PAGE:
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Sustainable Destination Management

Strategies in the OIC Member Countries


management and promotion of the corridor. Representatives of all corridor countries’ NTOs

are members of the GMS Tourism Working Group, while the private sector is involved through

representation in the Mekong Tourism Advisory Group. The Asian Development Bank (ADB)

provided the initial support for the development of both the economic and TC and continues to

play an important role in supporting both corridors. Bilateral donors, such as GIZ, and

Swisscontact, have provided technical and financial assistance to support multi-country

product development, capacity building, and knowledge sharing on good practices.


The best practice examples show a high level of collaboration between various stakeholders

and their contribution to the effective management of MDTCs. The existence of formal

platforms, as shown in the case of the GMS TC, can facilitate the collaboration between the

various stakeholders, ensuring timely and efficient interaction and involvement in the

management of the corridor as well as ensuring support their support for the policies and

strategies related to the corridor.

Best Practices in Capacity Building

Capacity building for the various stakeholders in MDTC member countries is also crucial for

the effective management of MDTCs as it ensures standards are unified and maintained to

provide a seamless tourist experience.


Universities and training centers need to be involved

in planning and delivering relevant and continuous training. In Europe, the Heritage and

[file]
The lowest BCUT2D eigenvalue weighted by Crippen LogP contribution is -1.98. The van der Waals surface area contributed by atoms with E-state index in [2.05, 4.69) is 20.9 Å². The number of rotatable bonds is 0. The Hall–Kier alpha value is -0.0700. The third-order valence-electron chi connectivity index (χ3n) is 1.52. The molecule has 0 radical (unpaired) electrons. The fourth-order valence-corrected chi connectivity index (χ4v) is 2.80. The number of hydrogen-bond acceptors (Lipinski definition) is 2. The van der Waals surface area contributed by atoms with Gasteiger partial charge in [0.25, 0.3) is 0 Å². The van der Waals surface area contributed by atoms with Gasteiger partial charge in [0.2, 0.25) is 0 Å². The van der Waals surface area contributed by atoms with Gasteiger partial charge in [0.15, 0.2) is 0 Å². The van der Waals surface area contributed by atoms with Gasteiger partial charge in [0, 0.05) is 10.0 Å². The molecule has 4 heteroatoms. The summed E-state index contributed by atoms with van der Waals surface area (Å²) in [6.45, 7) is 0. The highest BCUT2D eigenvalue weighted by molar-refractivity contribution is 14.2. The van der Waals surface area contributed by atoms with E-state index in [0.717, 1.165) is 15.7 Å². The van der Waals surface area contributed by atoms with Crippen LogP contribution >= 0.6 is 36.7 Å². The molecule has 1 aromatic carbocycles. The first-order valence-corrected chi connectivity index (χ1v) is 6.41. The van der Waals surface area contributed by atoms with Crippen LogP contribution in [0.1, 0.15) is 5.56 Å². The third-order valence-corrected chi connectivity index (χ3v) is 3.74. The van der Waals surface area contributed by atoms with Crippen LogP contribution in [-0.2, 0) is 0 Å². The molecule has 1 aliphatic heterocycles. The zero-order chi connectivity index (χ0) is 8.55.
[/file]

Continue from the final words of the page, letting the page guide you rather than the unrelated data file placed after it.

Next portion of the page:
Cultural Tourism Open Resource (HECTOR) project for innovative training associated with the

Cultural Routes of the Council of Europe benefits from the collaboration of the tourism research

centers of several European universities, including France’s Pantheón Sorbonne University and

Spain’s University of Barcelona.


In the case of the Routes of the Olive Tree, one of the Council of Europe’s certified cultural

routes, “Experience Labs,” focusing on the design and management of “experiential” tourism

products, were organized to improve skills of tourism professionals in five countries.



“Methodological Handbook” dealing with product and project management for sustainable

tourism was also produced to disseminate knowledge and promote capacity building.


The French Federation of European Cultural Routes organized sessions for the exchange of best

practices among tourism stakeholders frommore than 15 cultural routes. The sessions covered

best practices in physical and digital accessibility, local community involvement, and social

inclusion. The sessions were supplemented with filed visits and chances for interaction with

local stakeholders. The information about best practices produced in the context of these

sessions is intended to be shared through an online publication.


In Scandinavian countries, St. Olav Ways corridor, comprising of historic pilgrimage routes

ending at Nidaros Cathedral in Norway, is managed by a non-profit organization but dependent

on services provided by local businesses including local guides and pilgrim hostels. The St. Olav


Please refer to the Greater Mekong Subregion tourism corridor case study for references and more details.


UNWTO (UNWTO) and European Travel Commission. 2017. Handbook on Marketing Transnational Tourism Themes and



UNWTO (2015), Affiliate Members Global Reports, Volume twelve – Cultural Routes and Itineraries, UNWTO, Madrid.


Council of Europe. 2018. Cultural Routes of the Council of Europe Programme: Activity Report.




Council of Europe. 2018. Cultural Routes of the Council of Europe Programme: Activity Report.